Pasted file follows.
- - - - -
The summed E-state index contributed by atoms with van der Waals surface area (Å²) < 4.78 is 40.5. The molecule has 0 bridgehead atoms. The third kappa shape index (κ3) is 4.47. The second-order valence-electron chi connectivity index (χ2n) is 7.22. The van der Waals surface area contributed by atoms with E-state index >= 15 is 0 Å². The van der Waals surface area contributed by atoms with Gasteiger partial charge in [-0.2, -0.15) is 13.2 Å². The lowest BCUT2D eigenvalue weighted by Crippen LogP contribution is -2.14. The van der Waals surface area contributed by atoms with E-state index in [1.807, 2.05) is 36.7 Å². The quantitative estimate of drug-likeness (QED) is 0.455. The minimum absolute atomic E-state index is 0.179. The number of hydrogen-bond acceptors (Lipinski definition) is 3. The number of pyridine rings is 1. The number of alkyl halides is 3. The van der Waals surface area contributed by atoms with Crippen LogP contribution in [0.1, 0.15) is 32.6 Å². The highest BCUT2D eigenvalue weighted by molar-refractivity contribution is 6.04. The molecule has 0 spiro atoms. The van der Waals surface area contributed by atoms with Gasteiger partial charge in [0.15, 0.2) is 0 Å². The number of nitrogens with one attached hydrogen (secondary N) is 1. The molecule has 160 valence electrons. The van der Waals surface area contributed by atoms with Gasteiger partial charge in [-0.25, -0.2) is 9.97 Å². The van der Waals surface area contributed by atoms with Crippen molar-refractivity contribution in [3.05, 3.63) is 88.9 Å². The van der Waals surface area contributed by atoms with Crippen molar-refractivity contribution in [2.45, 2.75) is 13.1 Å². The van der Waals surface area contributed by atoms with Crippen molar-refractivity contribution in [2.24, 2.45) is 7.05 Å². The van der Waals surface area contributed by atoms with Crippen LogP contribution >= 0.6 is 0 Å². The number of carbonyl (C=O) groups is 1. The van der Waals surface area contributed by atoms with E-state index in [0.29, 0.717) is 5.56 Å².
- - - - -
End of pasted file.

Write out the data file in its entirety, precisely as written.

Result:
The summed E-state index contributed by atoms with van der Waals surface area (Å²) < 4.78 is 40.5. The molecule has 0 bridgehead atoms. The third kappa shape index (κ3) is 4.47. The second-order valence-electron chi connectivity index (χ2n) is 7.22. The van der Waals surface area contributed by atoms with E-state index >= 15 is 0 Å². The van der Waals surface area contributed by atoms with Gasteiger partial charge in [-0.2, -0.15) is 13.2 Å². The lowest BCUT2D eigenvalue weighted by Crippen LogP contribution is -2.14. The van der Waals surface area contributed by atoms with E-state index in [1.807, 2.05) is 36.7 Å². The quantitative estimate of drug-likeness (QED) is 0.455. The minimum absolute atomic E-state index is 0.179. The number of hydrogen-bond acceptors (Lipinski definition) is 3. The number of pyridine rings is 1. The number of alkyl halides is 3. The van der Waals surface area contributed by atoms with Crippen LogP contribution in [0.1, 0.15) is 32.6 Å². The highest BCUT2D eigenvalue weighted by molar-refractivity contribution is 6.04. The molecule has 0 spiro atoms. The van der Waals surface area contributed by atoms with Gasteiger partial charge in [0.15, 0.2) is 0 Å². The number of nitrogens with one attached hydrogen (secondary N) is 1. The molecule has 160 valence electrons. The van der Waals surface area contributed by atoms with Gasteiger partial charge in [-0.25, -0.2) is 9.97 Å². The van der Waals surface area contributed by atoms with Crippen molar-refractivity contribution in [3.05, 3.63) is 88.9 Å². The van der Waals surface area contributed by atoms with Crippen molar-refractivity contribution in [2.45, 2.75) is 13.1 Å². The van der Waals surface area contributed by atoms with Crippen molar-refractivity contribution in [2.24, 2.45) is 7.05 Å². The van der Waals surface area contributed by atoms with Crippen LogP contribution >= 0.6 is 0 Å². The number of carbonyl (C=O) groups is 1. The van der Waals surface area contributed by atoms with E-state index in [0.29, 0.717) is 5.56 Å².